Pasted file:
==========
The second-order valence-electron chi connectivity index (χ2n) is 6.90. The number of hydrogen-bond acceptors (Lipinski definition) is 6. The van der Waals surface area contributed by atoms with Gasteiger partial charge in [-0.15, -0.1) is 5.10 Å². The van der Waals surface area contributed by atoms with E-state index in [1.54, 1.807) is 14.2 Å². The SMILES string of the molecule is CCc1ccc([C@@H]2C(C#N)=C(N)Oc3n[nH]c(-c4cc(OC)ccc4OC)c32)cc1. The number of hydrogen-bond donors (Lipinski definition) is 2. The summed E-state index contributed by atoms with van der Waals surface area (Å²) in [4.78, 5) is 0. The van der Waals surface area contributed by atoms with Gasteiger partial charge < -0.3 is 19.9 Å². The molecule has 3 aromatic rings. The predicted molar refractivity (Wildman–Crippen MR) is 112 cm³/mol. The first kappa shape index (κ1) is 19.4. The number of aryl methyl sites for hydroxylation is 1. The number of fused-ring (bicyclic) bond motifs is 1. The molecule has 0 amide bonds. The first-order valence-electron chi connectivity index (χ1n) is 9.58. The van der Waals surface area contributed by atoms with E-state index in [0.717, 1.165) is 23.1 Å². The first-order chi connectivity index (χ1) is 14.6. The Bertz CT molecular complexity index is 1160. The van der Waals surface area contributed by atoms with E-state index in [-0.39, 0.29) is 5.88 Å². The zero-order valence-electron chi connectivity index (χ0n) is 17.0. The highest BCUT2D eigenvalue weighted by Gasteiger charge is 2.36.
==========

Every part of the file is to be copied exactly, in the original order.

The second-order valence-electron chi connectivity index (χ2n) is 6.90. The number of hydrogen-bond acceptors (Lipinski definition) is 6. The van der Waals surface area contributed by atoms with Gasteiger partial charge in [-0.15, -0.1) is 5.10 Å². The van der Waals surface area contributed by atoms with E-state index in [1.54, 1.807) is 14.2 Å². The SMILES string of the molecule is CCc1ccc([C@@H]2C(C#N)=C(N)Oc3n[nH]c(-c4cc(OC)ccc4OC)c32)cc1. The number of hydrogen-bond donors (Lipinski definition) is 2. The summed E-state index contributed by atoms with van der Waals surface area (Å²) in [4.78, 5) is 0. The van der Waals surface area contributed by atoms with Gasteiger partial charge < -0.3 is 19.9 Å². The molecule has 3 aromatic rings. The predicted molar refractivity (Wildman–Crippen MR) is 112 cm³/mol. The first kappa shape index (κ1) is 19.4. The number of aryl methyl sites for hydroxylation is 1. The number of fused-ring (bicyclic) bond motifs is 1. The molecule has 0 amide bonds. The first-order valence-electron chi connectivity index (χ1n) is 9.58. The van der Waals surface area contributed by atoms with E-state index in [0.717, 1.165) is 23.1 Å². The first-order chi connectivity index (χ1) is 14.6. The Bertz CT molecular complexity index is 1160. The van der Waals surface area contributed by atoms with E-state index in [-0.39, 0.29) is 5.88 Å². The zero-order valence-electron chi connectivity index (χ0n) is 17.0. The highest BCUT2D eigenvalue weighted by Gasteiger charge is 2.36.